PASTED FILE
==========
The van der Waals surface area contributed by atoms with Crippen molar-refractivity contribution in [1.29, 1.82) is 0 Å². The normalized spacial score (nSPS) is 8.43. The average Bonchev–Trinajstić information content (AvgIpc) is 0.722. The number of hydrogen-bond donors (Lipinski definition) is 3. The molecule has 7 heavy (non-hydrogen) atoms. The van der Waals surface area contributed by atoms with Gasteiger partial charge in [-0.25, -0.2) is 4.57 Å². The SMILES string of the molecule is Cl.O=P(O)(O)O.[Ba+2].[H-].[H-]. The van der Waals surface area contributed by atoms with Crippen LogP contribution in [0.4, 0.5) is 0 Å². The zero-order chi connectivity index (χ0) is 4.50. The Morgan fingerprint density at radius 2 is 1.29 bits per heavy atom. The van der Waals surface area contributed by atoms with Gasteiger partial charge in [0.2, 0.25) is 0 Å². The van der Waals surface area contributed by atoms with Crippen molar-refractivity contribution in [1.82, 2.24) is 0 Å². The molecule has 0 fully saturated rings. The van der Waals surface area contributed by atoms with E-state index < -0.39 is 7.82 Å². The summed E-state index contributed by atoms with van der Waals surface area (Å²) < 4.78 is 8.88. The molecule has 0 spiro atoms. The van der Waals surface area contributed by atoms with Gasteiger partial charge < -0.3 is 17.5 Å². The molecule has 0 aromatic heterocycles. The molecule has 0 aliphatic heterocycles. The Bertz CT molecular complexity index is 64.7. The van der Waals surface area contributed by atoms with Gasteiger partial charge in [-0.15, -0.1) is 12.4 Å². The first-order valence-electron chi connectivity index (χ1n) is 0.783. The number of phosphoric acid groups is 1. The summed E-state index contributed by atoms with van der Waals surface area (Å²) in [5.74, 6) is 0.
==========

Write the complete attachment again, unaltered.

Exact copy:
The van der Waals surface area contributed by atoms with Crippen molar-refractivity contribution in [1.29, 1.82) is 0 Å². The normalized spacial score (nSPS) is 8.43. The average Bonchev–Trinajstić information content (AvgIpc) is 0.722. The number of hydrogen-bond donors (Lipinski definition) is 3. The molecule has 7 heavy (non-hydrogen) atoms. The van der Waals surface area contributed by atoms with Gasteiger partial charge in [-0.25, -0.2) is 4.57 Å². The SMILES string of the molecule is Cl.O=P(O)(O)O.[Ba+2].[H-].[H-]. The van der Waals surface area contributed by atoms with Crippen LogP contribution in [0.4, 0.5) is 0 Å². The zero-order chi connectivity index (χ0) is 4.50. The Morgan fingerprint density at radius 2 is 1.29 bits per heavy atom. The van der Waals surface area contributed by atoms with Gasteiger partial charge in [0.2, 0.25) is 0 Å². The van der Waals surface area contributed by atoms with Crippen molar-refractivity contribution in [1.82, 2.24) is 0 Å². The molecule has 0 fully saturated rings. The van der Waals surface area contributed by atoms with E-state index < -0.39 is 7.82 Å². The summed E-state index contributed by atoms with van der Waals surface area (Å²) < 4.78 is 8.88. The molecule has 0 spiro atoms. The van der Waals surface area contributed by atoms with Gasteiger partial charge < -0.3 is 17.5 Å². The molecule has 0 aromatic heterocycles. The molecule has 0 aliphatic heterocycles. The Bertz CT molecular complexity index is 64.7. The van der Waals surface area contributed by atoms with Gasteiger partial charge in [-0.15, -0.1) is 12.4 Å². The first-order valence-electron chi connectivity index (χ1n) is 0.783. The number of phosphoric acid groups is 1. The summed E-state index contributed by atoms with van der Waals surface area (Å²) in [5.74, 6) is 0.